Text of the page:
In the first round of the Season 20 finale of ‘American Idol,’ local musician Leah Marlene was voted off the show. The Town of Normal native’s long road to the final episode has seen widespread support both locally and nationally.
The first round of performances consisted of songs from the songbook of Bruce Springsteen. Leah was the first performer, singing her version of ‘Cover Me’ from Springsteen’s 1984 album Born in the USA.
To open the second round, each of finalists’ trips to their respective hometowns was highlighted. Marlene once again was the first for this round, with a montage of her return to the Town of Normal last Tuesday. It opened with her visiting Parkside Junior High and Normal West High Schools, where she was greeted by friends in the halls. Festive yellow decorations were seen donning the walls, as she sang with the school choir and reunited with former teachers. A visit to her family followed, during which she joined them for a dinner ahead of her performance downtown later that evening.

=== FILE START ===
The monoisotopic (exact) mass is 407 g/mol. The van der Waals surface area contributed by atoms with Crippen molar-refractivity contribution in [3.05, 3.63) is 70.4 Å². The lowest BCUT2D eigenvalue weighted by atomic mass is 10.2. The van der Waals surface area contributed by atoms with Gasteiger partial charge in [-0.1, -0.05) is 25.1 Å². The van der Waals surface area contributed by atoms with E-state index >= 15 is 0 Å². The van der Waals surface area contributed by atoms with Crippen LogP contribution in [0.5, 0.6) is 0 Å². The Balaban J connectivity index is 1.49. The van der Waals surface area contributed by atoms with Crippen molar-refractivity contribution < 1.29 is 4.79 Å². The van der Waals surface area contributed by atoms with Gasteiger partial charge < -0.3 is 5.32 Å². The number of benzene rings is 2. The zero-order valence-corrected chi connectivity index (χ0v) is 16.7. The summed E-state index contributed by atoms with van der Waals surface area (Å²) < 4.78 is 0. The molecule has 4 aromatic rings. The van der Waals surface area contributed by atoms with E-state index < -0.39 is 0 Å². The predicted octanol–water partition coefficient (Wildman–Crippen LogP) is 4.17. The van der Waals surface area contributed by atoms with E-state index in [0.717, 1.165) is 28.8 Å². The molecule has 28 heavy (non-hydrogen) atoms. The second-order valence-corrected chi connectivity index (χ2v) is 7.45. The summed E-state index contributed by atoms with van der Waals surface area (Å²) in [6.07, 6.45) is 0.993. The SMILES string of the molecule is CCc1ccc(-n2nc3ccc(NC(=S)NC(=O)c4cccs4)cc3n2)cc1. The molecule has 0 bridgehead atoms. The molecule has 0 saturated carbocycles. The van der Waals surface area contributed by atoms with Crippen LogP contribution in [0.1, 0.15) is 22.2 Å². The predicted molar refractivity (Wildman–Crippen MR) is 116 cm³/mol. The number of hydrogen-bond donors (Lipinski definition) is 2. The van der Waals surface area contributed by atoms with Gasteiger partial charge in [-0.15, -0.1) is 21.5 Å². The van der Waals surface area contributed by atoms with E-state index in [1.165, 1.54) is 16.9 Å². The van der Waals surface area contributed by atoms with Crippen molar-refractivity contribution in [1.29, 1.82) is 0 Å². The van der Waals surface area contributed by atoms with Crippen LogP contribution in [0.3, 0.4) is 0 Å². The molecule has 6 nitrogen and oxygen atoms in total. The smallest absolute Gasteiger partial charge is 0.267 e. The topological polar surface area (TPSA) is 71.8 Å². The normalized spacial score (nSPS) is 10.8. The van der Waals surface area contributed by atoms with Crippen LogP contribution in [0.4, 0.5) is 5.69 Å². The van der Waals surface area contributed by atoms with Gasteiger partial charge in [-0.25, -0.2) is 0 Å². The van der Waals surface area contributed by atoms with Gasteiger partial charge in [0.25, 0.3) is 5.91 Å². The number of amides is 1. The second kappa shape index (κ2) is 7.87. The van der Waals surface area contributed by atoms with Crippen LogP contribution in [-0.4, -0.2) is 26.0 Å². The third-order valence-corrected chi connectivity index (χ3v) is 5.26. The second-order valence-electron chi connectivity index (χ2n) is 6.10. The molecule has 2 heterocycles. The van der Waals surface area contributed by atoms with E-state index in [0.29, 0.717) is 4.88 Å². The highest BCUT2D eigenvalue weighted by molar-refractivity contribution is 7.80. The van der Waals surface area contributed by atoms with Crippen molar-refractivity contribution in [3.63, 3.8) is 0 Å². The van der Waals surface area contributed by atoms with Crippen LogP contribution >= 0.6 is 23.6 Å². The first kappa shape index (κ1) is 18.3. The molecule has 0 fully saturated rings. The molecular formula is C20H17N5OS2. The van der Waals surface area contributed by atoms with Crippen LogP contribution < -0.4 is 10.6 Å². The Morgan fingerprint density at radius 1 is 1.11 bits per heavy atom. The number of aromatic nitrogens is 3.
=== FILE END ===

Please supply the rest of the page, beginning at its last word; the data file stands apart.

“I couldn’t be more proud of you.” said her dad Derry Grehan. “You’re the most wonderful daughter any father could want.”
The montage concluded with her arrival downtown in a private escort, and her live performance to a crowd of thousands.
“It has been the most beautiful experience of my entire life,” Marlene told the crowd, expressing her shock as she took in the multitudes in attendance.
Following the montage, Marlene performed a song of her own for the judges, titled ‘Flowers.’ Host Ryan Seacrest told the viewing audience she wrote it to her past self, reflected in the message of resilience conveyed in the song’s lyrics. The judges praised Marlene for both her performance and growth during her time on the show, during which she began to break down in tears.
“I’m just so overwhelmed, so overwhelmed,’ said Marlene in response to Seacrest asking how she felt. “I would never believe you two years ago if you said I was here, I never thought I was going to get out of that situation. And now I’m up here singing this song (to) people in that situation.”
“You have every right to feel these emotions right now,” said judge Luke Bryan.